Whether you’re an employee writing a business letter, report, or memo; a job seeker crafting a cover letter to submit with an application; a student working on a dreaded writing assignment for class; or a social-media poster, you’ll want to avoid these common punctuation errors.
1. Quotation marks inside of punctuation. Ninety-nine percent of quotation marks in American English go outside of adjacent punctuation*—specifically, commas, periods, question marks, and exclamation points. For example,
“It’s time to take the quiz,” said the teacher, “so please close and put away your books.” The quotation marks after quiz and books are outside the comma and the period.
“Have you put away your books yet?” asked the teacher. “Yes, we have!” exclaimed the students. Here the quotation marks properly go outside the question mark and the exclamation point.
There are exceptions, however (aren’t there always?). When a question is asked about a quoted statement, the question mark goes outside the quotation mark. “Did I hear the teacher say, ‘It’s time to take the quiz’”? See the question mark? The questioner is asking about something the teacher said—which was a statement, not a question—so the question mark here goes outside the quotation marks. “Duh! The teacher said, ‘It’s time to take the test’”! The responder is answering in an exclamatory manner while quoting the teacher’s exact words, hence the exclamation point after the quotation marks.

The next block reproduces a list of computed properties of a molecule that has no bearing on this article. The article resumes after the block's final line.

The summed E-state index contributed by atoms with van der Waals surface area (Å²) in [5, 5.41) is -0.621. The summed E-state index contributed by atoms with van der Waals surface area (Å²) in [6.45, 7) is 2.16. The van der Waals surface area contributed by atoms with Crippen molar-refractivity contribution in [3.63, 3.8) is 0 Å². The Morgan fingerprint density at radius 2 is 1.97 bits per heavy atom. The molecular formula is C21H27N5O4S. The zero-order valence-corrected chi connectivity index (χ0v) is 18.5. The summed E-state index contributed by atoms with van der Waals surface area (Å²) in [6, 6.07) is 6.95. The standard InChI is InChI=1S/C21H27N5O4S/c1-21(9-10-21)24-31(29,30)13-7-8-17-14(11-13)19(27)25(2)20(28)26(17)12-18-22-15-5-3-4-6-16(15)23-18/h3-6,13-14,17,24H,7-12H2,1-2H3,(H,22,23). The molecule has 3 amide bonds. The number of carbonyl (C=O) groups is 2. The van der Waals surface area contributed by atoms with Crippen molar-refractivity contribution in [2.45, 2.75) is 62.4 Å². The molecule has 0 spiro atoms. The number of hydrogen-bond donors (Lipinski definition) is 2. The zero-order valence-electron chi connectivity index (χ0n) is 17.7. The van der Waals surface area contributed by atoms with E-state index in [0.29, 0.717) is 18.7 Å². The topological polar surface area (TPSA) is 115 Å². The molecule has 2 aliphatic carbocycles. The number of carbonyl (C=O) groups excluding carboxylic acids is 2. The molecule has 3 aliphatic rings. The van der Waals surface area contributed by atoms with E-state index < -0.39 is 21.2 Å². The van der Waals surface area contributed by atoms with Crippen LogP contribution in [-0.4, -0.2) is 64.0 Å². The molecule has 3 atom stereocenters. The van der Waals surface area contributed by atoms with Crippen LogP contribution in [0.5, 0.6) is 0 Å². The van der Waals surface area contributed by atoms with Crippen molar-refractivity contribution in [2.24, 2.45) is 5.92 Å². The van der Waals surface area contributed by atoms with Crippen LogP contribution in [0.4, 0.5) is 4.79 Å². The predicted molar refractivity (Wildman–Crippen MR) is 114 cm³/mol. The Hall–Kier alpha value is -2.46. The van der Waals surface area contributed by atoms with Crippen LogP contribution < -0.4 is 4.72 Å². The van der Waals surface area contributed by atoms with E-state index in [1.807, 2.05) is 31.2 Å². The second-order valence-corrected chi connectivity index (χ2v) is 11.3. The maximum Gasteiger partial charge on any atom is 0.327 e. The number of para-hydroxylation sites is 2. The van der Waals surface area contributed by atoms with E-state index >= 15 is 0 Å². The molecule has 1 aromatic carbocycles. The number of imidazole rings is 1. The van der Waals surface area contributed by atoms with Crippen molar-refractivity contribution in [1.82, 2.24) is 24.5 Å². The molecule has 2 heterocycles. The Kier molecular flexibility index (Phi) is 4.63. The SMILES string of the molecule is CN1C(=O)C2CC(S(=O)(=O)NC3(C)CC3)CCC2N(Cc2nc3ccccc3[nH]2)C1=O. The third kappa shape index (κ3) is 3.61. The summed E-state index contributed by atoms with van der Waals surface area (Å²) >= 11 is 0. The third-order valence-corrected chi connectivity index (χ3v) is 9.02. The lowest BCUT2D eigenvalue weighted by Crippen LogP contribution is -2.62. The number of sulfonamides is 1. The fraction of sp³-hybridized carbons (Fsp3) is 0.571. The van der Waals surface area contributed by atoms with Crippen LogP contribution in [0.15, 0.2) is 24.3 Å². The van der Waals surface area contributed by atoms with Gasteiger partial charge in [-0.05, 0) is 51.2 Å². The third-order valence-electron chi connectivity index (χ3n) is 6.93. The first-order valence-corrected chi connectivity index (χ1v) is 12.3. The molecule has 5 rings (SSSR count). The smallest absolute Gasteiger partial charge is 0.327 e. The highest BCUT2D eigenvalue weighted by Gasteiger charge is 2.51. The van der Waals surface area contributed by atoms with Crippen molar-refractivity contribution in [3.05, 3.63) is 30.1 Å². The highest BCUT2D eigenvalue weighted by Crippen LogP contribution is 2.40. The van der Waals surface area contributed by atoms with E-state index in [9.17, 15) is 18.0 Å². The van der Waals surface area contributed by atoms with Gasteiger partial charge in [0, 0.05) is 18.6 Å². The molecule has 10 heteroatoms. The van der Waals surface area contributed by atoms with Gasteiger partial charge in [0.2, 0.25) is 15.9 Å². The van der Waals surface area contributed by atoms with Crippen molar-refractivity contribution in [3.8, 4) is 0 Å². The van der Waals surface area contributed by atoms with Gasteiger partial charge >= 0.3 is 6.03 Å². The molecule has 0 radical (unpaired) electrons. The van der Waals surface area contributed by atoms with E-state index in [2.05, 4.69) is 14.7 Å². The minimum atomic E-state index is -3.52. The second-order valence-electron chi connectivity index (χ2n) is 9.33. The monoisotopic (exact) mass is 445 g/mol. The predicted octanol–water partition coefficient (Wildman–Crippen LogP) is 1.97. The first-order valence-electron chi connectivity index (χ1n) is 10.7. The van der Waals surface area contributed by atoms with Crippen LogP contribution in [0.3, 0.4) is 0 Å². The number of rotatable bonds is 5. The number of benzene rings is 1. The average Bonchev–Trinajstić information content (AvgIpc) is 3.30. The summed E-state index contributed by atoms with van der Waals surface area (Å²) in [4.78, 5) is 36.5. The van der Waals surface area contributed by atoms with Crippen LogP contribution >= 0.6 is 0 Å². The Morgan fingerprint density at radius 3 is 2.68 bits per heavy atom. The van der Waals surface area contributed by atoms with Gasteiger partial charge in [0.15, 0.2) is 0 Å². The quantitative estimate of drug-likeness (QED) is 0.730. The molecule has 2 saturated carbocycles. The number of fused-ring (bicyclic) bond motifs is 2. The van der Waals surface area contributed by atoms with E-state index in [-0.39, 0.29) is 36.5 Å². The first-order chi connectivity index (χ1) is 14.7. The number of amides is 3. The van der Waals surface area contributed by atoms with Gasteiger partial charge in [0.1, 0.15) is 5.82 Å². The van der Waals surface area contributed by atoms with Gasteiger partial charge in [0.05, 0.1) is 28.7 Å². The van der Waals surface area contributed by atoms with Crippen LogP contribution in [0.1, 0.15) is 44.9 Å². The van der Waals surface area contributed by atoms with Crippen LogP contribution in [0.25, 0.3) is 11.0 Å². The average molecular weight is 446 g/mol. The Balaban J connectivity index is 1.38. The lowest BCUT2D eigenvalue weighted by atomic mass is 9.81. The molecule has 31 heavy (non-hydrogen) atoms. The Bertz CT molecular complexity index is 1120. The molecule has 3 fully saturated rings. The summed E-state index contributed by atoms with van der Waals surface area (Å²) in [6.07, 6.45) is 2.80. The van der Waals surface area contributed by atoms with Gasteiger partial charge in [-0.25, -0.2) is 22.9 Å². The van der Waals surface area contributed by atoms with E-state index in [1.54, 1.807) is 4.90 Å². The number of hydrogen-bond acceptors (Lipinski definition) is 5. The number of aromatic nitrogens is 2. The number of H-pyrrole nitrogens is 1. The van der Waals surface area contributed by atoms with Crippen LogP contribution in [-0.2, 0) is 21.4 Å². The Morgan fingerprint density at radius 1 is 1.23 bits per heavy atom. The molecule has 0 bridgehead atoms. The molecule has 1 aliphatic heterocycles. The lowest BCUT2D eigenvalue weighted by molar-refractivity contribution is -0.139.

As a general rule, it’s safe to say that quotation marks never go inside of periods and commas in American English. Or to state it positively—periods and commas always go inside of quotation marks. There are exceptions, but remember the general rule.
2. Semicolons used instead of colons. A semicolon is used primarily for joining two related independent clauses together without using a period or a comma + conjunction. Remember, an independent clause is a group of words that contains a subject and a verb and expresses a complete thought. You can see an example of the proper use of a semicolon in the next section on comma splices, so I won’t elaborate further. But the important thing to keep in mind is not to use a semicolon where a colon should be used—a common mistake. A colon is used mainly to tell your reader that something follows, and it should be placed after a complete sentence (or independent clause). For example,
“All job applicants who are invited for an interview must remember two important things: dress appropriately and show up on time.”
All that precedes the colon is a complete sentence. “All job applicants . . . must remember two important things.” But that leaves the reader hanging, waiting for more, and asking silently, “What ‘important things’ do I need to remember?” The colon tells her the suspense is only momentary: to “dress appropriately and show up on time.” Don’t confuse the semicolon with the colon since they have very different functions.